By Sarah Beckwith
On the very center of Christian doctrine and overdue medieval perform was once similar to the crucified Christ. Sarah Beckwith examines the social that means of this snapshot throughout more than a few key devotional English texts, utilizing insights from anthropology and cultural stories. a twin of the crucified Christ, she argues, acted as a spot the place the tensions among the sacred and the profane, the person and the collective, have been performed out. The medieval obsession with the contours of Christ's physique functioned to problem and rework social and political relatives. a desirable and demanding booklet of curiosity not just to scholars of medieval literature, but additionally to cultural historians and women's reports experts.
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Additional resources for Christ's Body: Identity, Culture and Society in Late Medieval Writings
It is in fact one instance of an almost obsessively repetitive phenomenon. 6 But the particular context of this representation renders it tellingly poignant. If Christ can be emblematic of resistance, he can also be emblematic of acceptance, of humility, of being a body not acting, but acted upon. It is a depiction which appropriates the revolutionary Christ back on the side of the church militant, and in doing so reveals the signification of Christ’s body as a highly contested area, an area that is crucially related to the strained social relations of late medieval English society, and an area that touches the very core of self-perception and identity as a means of social control.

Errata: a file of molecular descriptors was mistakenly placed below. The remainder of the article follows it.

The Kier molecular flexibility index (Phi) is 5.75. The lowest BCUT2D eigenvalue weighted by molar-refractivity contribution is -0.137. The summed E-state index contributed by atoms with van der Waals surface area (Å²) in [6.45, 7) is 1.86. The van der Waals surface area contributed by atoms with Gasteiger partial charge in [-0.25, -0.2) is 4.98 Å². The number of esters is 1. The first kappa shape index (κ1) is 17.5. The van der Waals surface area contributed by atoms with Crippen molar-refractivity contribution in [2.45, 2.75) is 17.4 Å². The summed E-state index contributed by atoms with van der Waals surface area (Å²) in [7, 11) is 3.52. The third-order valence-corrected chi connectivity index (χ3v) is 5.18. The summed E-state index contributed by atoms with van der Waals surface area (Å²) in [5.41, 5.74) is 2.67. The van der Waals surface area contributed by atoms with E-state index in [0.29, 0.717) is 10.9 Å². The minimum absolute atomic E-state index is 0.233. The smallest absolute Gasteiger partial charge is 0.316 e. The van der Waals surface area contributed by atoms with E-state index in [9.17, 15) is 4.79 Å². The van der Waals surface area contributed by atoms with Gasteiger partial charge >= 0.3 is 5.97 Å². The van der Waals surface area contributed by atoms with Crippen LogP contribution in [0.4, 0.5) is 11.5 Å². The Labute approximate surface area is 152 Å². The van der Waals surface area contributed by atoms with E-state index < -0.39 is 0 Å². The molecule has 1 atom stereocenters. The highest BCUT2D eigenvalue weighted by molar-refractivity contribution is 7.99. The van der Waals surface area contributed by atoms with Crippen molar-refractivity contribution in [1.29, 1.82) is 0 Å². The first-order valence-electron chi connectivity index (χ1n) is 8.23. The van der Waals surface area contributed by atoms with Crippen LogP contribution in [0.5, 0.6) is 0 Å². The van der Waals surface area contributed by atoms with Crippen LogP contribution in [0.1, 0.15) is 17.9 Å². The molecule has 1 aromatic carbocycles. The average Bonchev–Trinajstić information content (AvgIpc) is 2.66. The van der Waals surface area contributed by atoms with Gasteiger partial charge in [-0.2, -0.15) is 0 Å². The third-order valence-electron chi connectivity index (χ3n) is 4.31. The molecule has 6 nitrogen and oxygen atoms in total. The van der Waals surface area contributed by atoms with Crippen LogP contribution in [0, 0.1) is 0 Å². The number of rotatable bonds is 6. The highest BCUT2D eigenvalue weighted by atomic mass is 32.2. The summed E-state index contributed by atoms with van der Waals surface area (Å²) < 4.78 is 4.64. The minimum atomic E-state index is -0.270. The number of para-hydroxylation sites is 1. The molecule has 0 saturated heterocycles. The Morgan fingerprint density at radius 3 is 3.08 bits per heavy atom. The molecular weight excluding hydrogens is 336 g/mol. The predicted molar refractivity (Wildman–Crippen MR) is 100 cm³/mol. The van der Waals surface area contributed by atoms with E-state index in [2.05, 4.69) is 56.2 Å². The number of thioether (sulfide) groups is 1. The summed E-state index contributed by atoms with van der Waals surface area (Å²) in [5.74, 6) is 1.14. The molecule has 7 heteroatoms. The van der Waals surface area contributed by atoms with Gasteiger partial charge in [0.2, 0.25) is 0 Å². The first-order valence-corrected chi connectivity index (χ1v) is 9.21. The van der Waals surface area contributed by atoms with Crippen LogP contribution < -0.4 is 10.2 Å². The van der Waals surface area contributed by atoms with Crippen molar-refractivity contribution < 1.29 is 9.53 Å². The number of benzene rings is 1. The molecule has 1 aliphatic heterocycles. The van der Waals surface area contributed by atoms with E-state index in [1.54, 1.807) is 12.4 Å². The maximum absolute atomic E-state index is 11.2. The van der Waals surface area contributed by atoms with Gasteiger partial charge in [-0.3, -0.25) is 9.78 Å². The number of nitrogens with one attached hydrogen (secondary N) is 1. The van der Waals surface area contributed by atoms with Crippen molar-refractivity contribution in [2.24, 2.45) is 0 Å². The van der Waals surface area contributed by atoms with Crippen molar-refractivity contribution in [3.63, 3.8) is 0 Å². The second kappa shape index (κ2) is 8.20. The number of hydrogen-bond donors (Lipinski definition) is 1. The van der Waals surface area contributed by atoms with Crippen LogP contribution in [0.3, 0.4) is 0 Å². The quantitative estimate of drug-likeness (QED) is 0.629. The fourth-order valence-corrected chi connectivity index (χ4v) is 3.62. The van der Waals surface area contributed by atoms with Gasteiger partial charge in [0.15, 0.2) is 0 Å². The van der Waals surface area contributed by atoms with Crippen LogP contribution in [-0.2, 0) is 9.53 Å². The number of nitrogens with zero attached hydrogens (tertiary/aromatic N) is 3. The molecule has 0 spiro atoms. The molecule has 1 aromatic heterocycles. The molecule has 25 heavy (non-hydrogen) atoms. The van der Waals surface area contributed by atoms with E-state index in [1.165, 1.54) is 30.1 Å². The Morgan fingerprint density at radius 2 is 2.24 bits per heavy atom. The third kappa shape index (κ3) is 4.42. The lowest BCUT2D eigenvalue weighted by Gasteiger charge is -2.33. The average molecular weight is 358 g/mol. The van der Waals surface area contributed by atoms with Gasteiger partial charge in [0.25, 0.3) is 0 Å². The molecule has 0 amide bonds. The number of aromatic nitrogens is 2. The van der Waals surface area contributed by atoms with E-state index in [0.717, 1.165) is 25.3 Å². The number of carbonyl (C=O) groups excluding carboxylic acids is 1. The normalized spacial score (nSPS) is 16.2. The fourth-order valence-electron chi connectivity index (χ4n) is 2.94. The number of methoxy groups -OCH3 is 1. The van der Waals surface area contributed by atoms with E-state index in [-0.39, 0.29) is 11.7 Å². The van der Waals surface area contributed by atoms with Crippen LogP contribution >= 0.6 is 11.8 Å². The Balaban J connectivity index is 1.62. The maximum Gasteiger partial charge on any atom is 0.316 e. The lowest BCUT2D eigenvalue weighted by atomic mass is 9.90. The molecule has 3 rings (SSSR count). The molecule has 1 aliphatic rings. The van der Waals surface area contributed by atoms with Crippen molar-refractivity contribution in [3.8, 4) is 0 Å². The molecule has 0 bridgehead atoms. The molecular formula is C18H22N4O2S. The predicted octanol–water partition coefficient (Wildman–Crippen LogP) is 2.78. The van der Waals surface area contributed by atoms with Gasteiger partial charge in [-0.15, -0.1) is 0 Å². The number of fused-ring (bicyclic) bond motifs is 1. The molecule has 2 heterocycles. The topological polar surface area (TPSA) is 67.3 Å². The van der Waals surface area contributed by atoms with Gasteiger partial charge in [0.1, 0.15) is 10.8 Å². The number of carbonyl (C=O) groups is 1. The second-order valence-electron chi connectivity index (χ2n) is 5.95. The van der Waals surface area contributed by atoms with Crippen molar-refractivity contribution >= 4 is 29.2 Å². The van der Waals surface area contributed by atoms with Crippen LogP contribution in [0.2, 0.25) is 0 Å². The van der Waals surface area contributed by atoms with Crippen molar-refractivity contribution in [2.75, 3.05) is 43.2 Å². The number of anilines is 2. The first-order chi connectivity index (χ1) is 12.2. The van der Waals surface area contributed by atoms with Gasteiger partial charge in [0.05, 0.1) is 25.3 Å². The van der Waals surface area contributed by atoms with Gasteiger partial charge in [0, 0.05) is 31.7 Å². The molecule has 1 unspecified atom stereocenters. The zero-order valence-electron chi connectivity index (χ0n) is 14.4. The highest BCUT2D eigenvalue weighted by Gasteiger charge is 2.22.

67 At issue was the fracturing of the medieval monopoly of learning and its aspiration to be the sole mediator of scriptural and spiritual truths. The result of this fracturing of monopoly was that more evidently and more widely than previously there are two languages of transmission. This obvious but crucial point has been much underestimated in the literature on devotional writings, largely of course because, as I outlined in chapter 1, embodiment, including the embodiment of and in language, has been so studiously downgraded.
To ingest it in the form of the host is not to join in the body of Christ, but to defile and debase him by a passage through the most inward, the most profanely, and profoundly dissolving of the body’s mediums. Baxter, here, appears to share the Wycliffite view that the church’s teachings on the consecrated host, the doctrine of the Real Presence—that Christ’s body was materially present in the blood and in the wine - rendered it abject, an object less of adoration than of debasement. 8 Incorporation into Christ’s body, effected by means of incorporation of it in the act of swallowing the host, is seen as an abjection, a profanation of the spirit.
Christ's Body: Identity, Culture and Society in Late Medieval Writings by Sarah Beckwith
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